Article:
An Introduction to English Politics

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G. Richards, 1900 - Europe - 515 pages
 

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Page 434 - And suffer not thy sons to pass the Alps, for they shall learn nothing there but pride, blasphemy, and atheism. And if by travel they get a few broken languages, that shall profit them nothing more than to have one meat served in divers dishes. Neither, by my consent, shalt thou train them up in wars; for he that sets up his rest to live by that profession, can hardly be an honest man or a good Christian...
Page 475 - The University had at that time, many Members of its own, who had begun a free way of reasoning; and was also frequented by some Gentlemen, of Philosophical Minds, whom the misfortunes of the Kingdom, and the security and ease of a retirement amongst Gown'men, had drawn thither.
Page 425 - Nothing is more revolting in the Queen, but nothing is more characteristic, than her shameless mendacity. It was an age of political lying, but in the profusion and recklessness of her lies Elizabeth stood without a peer in Christendom.
Page xxiv - It is a favourite maxim of mine that history, while it should be scientific in its method, should pursue a practical object — that is, it should not merely gratify the reader's curiosity about the past, but modify his view of the present and his forecast of the future.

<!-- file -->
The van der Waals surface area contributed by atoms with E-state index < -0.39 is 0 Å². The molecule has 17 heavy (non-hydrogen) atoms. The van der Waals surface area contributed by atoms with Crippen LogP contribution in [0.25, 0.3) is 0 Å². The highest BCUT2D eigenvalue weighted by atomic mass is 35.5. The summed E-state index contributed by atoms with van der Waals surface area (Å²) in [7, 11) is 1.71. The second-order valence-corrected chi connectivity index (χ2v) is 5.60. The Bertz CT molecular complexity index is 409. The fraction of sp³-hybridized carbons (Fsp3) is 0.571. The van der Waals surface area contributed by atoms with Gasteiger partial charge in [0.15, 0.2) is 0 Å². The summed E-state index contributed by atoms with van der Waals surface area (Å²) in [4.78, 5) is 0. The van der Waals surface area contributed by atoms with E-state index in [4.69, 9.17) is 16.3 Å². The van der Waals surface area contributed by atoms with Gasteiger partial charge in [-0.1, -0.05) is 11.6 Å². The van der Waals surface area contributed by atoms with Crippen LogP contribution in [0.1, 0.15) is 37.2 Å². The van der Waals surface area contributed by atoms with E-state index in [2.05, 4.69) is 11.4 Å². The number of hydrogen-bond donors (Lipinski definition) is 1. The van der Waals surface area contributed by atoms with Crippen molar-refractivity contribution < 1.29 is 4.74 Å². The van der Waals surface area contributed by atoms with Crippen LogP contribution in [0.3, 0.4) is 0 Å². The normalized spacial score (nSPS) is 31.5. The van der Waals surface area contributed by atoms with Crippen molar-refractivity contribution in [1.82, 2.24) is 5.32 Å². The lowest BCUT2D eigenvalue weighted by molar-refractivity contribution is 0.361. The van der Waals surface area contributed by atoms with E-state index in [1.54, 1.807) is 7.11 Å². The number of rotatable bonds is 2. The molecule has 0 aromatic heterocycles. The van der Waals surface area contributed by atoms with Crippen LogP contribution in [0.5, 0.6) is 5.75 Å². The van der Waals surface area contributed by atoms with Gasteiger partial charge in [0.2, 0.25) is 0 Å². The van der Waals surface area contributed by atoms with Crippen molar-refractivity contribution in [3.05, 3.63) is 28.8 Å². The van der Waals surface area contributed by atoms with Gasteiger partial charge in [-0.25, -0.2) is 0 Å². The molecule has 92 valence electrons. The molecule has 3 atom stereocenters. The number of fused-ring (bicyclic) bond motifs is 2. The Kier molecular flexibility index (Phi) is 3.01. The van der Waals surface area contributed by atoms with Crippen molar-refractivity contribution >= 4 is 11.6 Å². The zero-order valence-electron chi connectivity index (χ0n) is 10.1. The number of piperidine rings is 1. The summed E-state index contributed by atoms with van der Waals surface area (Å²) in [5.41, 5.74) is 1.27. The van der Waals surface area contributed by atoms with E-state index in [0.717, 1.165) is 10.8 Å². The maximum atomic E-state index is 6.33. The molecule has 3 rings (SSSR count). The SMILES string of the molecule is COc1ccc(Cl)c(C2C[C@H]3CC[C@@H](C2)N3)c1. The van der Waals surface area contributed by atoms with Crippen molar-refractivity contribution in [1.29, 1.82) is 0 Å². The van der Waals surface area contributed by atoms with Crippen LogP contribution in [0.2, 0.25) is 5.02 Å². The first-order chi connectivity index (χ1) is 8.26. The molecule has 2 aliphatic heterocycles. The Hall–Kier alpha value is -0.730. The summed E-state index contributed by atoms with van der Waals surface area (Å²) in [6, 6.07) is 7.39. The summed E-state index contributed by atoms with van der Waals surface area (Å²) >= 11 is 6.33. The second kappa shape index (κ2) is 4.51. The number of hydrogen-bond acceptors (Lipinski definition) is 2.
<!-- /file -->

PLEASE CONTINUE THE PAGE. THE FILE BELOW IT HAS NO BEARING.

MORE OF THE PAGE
Page 420 - We trace the noble statesmen of those reigns concurring in all the inconsistencies of their revolutions, supporting all the religions of Henry, Edward, Mary, and Elizabeth ; adjudging the death of Somerset to gratify Northumberland, and of Northumberland to redeem their participation in his fault, setting up the usurpation of lady Jane, and abandoning her on the first doubt of success, constant only in the rapacious acquisition of estates and honours, from whatever source, and in adherence to the...
Page 412 - I have stated more than once that the fifteenth century and the first quarter of the sixteenth were the golden age of the English labourer, if we are to interpret the wages which he earned by the cost of the necessaries of life. At no time were wages, relatively speaking, so high, and at no time was food so cheap.
Page 442 - ... his opinion, and for an excessive facility in adopting that of others. But the apparent incongruity ceases, when we observe that he was tenacious of ends, and irresolute as to means ; better fitted to reason than to act ; never swerving from a few main principles, but diffident of his own judgment in its application to the course of affairs.
Page 475 - ... et de ce premier âge de l'Académie, ils en parlent comme d'un âge d'or, durant lequel avec toute l'innocence et toute la liberté des premiers siècles, sans bruit et sans pompe, et sans autres lois que celles de l'amitié, ils goûtaient ensemble tout ce que la société des esprits et la vie raisonnable ont de plus doux et de plus charmant.
Page 211 - ... in all Eastern products, at the close of the first quarter of the sixteenth century, and found that it must have come from the conquest of Egypt. The river of commerce was speedily dried up. The cities which had thriven on it were gradually ruined, at least...
Page 496 - ... in a cheap year they will not work above two days in a week; their humour being such that they will not provide for a hard time, but just work so much and no more, as may maintain them in that mean condition to which they have been accustomed.

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